By Izabella Balcerzak
A live DJ, beer and a giant, inflatable installation replaced the rows of pews and quiet meditation inside the church of the Holy Trinity on Jan. 16.
The task of designing the art piece for the Toronto Design Offsite festival’s launch event was assigned to a group of first and second-year architecture and interior design students. In the span of three months, a spatial art experience called PNEU—short for pneumatic—was created out of three simple materials: a space blanket, plastic sheeting and air.
“We were looking at form-finding and how architecture can create its own shape,” said second-year interior design student Dominique Di Libero, pointing to the air generator centered in the middle of the bubble art piece. “It’s a piece of pneumatic architecture.”
Red beams of lights were used to illuminate the silhouettes of those standing directly outside the structure to create the idea of “watching versus being watched,” said Di Libero. “When you’re on the inside you can see the silhouettes of the people outside, but you’re also mirroring them.”[ngg_images source=”galleries” container_ids=”307″ display_type=”photocrati-nextgen_basic_slideshow” gallery_width=”864″ gallery_height=”486″ cycle_effect=”fade” cycle_interval=”5″ show_thumbnail_link=”0″ thumbnail_link_text=”[Show picture list]” order_by=”sortorder” order_direction=”ASC” returns=”included” maximum_entity_count=”500″]Rutuja Arte, second-year architecture student and co-designer, added that this effect created a special connection with the viewer and the space. “When we had this place in mind, we were thinking of creating this intimate experience because it’s such a large area and we wanted to bring people closer, yet when you’re inside, you still have a connection to the outside because of the transparency of this material. I think that’s what brings people in.”
Ryerson alum and executive director of the festival, Jeremy Vandermeij, suggested a collaboration with the festival and Ryerson students. The DMZ agreed, setting in motion the planning for a structure supported by air.
The students first used software like Photoshop and Illustrator to map out their design, followed by buying the material and sealing the structure in place. A convex pillar stood in the middle of the wheel-shaped bubble, partially made by a heat protecting material called mylar.
While the air they used is priceless and abundant, it did require some constant maintenance from the group. A small entrance hole was monitored as attendees entered to make sure the structure stood inflated. If it began to sag, the entrance would be blocked off for a few minutes, allowing for more air to fill the space.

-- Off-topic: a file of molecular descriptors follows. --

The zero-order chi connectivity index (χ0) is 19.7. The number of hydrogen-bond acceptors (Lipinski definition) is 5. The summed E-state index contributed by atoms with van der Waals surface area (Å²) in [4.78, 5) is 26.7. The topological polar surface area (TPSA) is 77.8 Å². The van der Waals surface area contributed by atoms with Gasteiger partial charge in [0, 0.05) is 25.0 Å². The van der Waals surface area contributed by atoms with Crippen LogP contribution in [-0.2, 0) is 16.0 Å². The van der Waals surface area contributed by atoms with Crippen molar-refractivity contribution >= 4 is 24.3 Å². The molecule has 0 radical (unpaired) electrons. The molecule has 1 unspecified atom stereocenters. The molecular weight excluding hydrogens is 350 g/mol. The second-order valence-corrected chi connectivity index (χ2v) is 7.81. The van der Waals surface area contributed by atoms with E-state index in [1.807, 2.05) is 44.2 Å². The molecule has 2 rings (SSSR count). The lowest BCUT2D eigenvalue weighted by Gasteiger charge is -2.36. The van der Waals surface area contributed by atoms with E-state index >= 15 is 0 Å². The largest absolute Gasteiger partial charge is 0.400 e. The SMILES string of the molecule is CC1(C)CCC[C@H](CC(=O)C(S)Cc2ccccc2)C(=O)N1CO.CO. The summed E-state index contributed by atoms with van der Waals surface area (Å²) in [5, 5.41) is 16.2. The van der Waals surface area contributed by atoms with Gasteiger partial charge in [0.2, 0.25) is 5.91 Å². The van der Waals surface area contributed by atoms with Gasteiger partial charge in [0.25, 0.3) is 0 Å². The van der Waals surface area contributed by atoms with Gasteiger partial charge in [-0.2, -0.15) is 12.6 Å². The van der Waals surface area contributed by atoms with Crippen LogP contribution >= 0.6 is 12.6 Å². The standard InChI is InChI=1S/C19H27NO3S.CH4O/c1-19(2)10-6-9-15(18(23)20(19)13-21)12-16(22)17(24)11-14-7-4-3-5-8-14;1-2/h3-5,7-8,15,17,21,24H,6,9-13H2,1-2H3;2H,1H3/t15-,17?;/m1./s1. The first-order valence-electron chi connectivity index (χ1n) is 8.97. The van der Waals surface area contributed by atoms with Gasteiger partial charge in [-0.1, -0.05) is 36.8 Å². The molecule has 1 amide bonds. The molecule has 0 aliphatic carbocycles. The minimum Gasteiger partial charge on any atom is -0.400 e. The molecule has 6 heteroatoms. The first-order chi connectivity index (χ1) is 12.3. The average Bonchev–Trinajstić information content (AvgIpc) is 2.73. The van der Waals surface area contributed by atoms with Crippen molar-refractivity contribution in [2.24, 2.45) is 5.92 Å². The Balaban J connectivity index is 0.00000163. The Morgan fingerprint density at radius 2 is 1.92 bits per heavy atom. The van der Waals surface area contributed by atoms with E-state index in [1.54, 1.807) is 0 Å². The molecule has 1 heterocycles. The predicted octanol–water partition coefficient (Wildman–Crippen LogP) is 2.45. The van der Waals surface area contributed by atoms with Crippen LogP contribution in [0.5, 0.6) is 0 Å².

“It was a very limited budget, which is why we went with this air theme and having air as our primary support because air is free. That was the way to go if we wanted to create this installation that had this large of an impact on people.” said Kelly Walcroft, second year interior design and co-designer of the project.
Standing in the crowd of dancing people, Marketing Director Michael Madjus glances over at the structure still beaming with constant silhouettes. He wants people to think about design differently. “Typically when people think of design, they automatically think of furniture or home decor, but they don’t think of it as a place such as this pneumatic space.That’s the beauty of this installation.”
Choosing venues such as the Holy Trinity Church is not unusual for the TO DO festival. The launch venue chosen last year was the Shopify office.
“I feel like by us choosing different venues, it gets people out to different spaces as well,” adds Madjus. “It’s a combination of old and new, design and art. It’s all magical. I realize there needs to be more room for stuff like this where we see things coming together and see how there are so many parallels. We live in a symbiotic universe.”
The collaboration of the two Ryerson schools are also bringing parallels into the design world. “Surprisingly the schools don’t collaborate that much. They’re starting to have more of these projects that are bringing students together,” said Di Libero.
From now until January 22nd, Toronto will be transformed by designers and emerging talent by the festival. It is Canada’s largest celebration of design and will feature over 100 exhibitions over central, east and west parts of the city.
PNEU was created by Ryerson students Dominique Di Libero, Gloria Zhou, Garbo Zhu, Rutuja Arte, Emily Allan, and Kelly Walcroft.